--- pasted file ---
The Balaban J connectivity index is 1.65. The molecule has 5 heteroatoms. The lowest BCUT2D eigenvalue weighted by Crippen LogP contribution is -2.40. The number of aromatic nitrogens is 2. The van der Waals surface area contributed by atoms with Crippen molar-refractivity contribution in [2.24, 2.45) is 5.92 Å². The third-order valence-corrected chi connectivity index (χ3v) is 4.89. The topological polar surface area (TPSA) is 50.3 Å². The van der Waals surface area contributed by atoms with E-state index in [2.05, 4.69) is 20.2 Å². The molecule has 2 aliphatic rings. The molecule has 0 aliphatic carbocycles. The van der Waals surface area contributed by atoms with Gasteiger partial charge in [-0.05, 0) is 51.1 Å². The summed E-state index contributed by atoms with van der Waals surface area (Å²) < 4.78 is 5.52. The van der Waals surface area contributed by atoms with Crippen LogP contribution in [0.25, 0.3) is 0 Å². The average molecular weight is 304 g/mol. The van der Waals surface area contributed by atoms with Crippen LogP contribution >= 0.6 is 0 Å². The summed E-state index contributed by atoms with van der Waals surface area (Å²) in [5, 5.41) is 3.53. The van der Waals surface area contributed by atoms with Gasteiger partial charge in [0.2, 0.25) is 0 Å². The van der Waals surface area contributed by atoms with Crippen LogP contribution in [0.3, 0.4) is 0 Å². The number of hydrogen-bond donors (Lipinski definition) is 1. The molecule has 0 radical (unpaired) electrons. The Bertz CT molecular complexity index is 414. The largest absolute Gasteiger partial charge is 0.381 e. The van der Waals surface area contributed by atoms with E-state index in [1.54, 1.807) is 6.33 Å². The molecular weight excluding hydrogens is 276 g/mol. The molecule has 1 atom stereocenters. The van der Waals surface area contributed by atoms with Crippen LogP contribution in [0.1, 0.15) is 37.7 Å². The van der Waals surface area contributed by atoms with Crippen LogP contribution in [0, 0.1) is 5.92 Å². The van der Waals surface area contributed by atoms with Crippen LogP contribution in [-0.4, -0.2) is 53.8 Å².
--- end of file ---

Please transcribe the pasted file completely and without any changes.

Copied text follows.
The Balaban J connectivity index is 1.65. The molecule has 5 heteroatoms. The lowest BCUT2D eigenvalue weighted by Crippen LogP contribution is -2.40. The number of aromatic nitrogens is 2. The van der Waals surface area contributed by atoms with Crippen molar-refractivity contribution in [2.24, 2.45) is 5.92 Å². The third-order valence-corrected chi connectivity index (χ3v) is 4.89. The topological polar surface area (TPSA) is 50.3 Å². The van der Waals surface area contributed by atoms with E-state index in [2.05, 4.69) is 20.2 Å². The molecule has 2 aliphatic rings. The molecule has 0 aliphatic carbocycles. The van der Waals surface area contributed by atoms with Gasteiger partial charge in [-0.05, 0) is 51.1 Å². The summed E-state index contributed by atoms with van der Waals surface area (Å²) < 4.78 is 5.52. The van der Waals surface area contributed by atoms with Crippen LogP contribution in [0.25, 0.3) is 0 Å². The average molecular weight is 304 g/mol. The van der Waals surface area contributed by atoms with Crippen LogP contribution >= 0.6 is 0 Å². The summed E-state index contributed by atoms with van der Waals surface area (Å²) in [5, 5.41) is 3.53. The van der Waals surface area contributed by atoms with Gasteiger partial charge in [0.2, 0.25) is 0 Å². The van der Waals surface area contributed by atoms with Crippen LogP contribution in [0.3, 0.4) is 0 Å². The number of hydrogen-bond donors (Lipinski definition) is 1. The molecule has 0 radical (unpaired) electrons. The Bertz CT molecular complexity index is 414. The largest absolute Gasteiger partial charge is 0.381 e. The van der Waals surface area contributed by atoms with E-state index in [1.54, 1.807) is 6.33 Å². The molecular weight excluding hydrogens is 276 g/mol. The molecule has 1 atom stereocenters. The van der Waals surface area contributed by atoms with Crippen LogP contribution in [0.1, 0.15) is 37.7 Å². The van der Waals surface area contributed by atoms with Crippen LogP contribution in [0, 0.1) is 5.92 Å². The van der Waals surface area contributed by atoms with Crippen LogP contribution in [-0.4, -0.2) is 53.8 Å².